The signing deadline is behind us and yet again the White Sox didn’t make any noise on the final day. With their first seven picks already locked up, the Sox didn’t have any late drama and weren’t going to overpay any of their other selections. You can complain about this philosophy all you want, but it’s probably not going to change until the rules change (which seems like a possibility).
Let’s focus on the players the Sox have already signed and how they’re doing in the minors.
Keenyn Walker (supp. round): .252/.343/.327 in 169 PA with Great Falls and Kannapolis
Walker got off to a strong start with the Voyagers, hitting .333 with eight extra base hits in 60 at-bats. The average was good, he drew some walks (7) and was hitting for respectable power. It was a solid start to his professional career. Unfortunately, a problem familiar to Sox fans, a lack of contact, has been an issue for Walker. He struck out in 23.6% of his plate appearances in the Pioneer League and that number has spiked to 31.6% with the Intimidators in 97 PA. The walks are still there, but the power is gone and the average is below .200. The Sox may have been a bit too aggressive with Walker considering he had contact issues in junior college. It’s obviously way too early for panic, but legitimate concern is probably fair at this point.
Erik Johnson (second round): 2 IP, 4.50 ERA, 2 K, 1 BB, 4 H (Great Falls)
After pitching 105 innings this spring for Cal, a career high, in their run to the Super Regionals the Sox are taking it easy with Johnson. He has made two relief appearances for the Voyagers and he may not pitch much more than that.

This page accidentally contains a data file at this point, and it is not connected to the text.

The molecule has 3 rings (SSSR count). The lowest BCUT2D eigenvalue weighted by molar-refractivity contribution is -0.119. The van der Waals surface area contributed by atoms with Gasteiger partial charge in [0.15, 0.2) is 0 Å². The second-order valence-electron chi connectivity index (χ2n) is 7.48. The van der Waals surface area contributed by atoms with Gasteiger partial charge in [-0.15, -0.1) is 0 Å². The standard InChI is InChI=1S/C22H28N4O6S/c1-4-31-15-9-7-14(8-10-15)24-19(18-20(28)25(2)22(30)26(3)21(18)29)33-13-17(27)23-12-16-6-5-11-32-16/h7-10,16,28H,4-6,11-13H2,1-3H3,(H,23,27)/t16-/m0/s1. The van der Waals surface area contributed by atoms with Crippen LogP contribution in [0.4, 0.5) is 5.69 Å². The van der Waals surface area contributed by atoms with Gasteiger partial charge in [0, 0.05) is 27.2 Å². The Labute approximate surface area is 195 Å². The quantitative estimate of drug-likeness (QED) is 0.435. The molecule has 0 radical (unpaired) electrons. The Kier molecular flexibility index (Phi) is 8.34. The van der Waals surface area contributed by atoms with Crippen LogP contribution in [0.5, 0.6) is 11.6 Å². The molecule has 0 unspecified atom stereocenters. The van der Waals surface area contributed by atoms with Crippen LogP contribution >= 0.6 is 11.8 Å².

Jeff Soptic (third round): 2.2 IP, 2 R (0 ER), 2 K, 2 BB, 2 H (Bristol)
Like Johnson, Soptic hasn’t pitched much. The reason isn’t as clear, but it’s probably similar. Soptic made three appearances soon after signing, but hasn’t pitched since Aug. 5.
Kyle McMillen (fourth round): 1 IP, 45 ERA, 2 K, 3 BB, 3 H (Great Falls)
McMillen made two appearances in late June, struggled in both and then got placed on the disabled list. D’oh.
Scott Snodgress (fifth round): 39.1 IP, 3.43 ERA, 49 K, 15 BB, 42 H (Great Falls)
A reliever in college, Snodgress has gradually been stretched out and last night started the Voyagers’ combined no-hitter. Snodgress retired all 18 batters he faced and could be a breakout candidate next year with the way he has come on lately.
Out of rookie ball
Marcus Semien (sixth round): .265/.317/.392 in 188 PA (Kannapolis)
Johnson’s college teammate went straight to the Intimidators and had a solid July considering the tough assignment, but has struggled in August. Oddly enough the right-hander has struggled against lefties (.353 OPS), but done well against righties (.853 OPS).
Chris Bassitt (16th round): 27 IP, 1.33 ERA, 33 K, 6 BB, 25 H (Bristol/Kannapolis/Winst0n-Salem)
The former Akron reliever had a strong spring and is continuing that in pro ball. His sinker/slider combo has worked well in full season ball. He has 20 K to 4 BB for the Intimidators.
Collin Kuhn (17th round): .213/.370/.420 in 193 PA (Bristol/Kannapolis)
Kuhn had 15 extra base hits in 31 games with Bristol before joining the Intimidators, but he has really struggled in Kannapolis. He is a good athlete that has some power and good plate discipline.
Others of note
Kevan Smith (seventh round) put up video game numbers in Bristol (1.222 OPS), but hasn’t hit in Montana. The former Pitt catcher is well below the Mendoza Line with the Voyagers.
11th rounder Blair Walters has been a dominant starter in the Pioneer League after relieving in college.
Joe De Pinto (21st round), Mark Haddow (24th), Grant Buckner (26th) and Michael Johnson (31st) each have an OPS over .800.
Relievers Joe Dvorsky (35th), Cody Winiarski (36th) and Keegan Linza (38th) have also been productive and have good peripherals to boot.
Filed under: Draft Coverage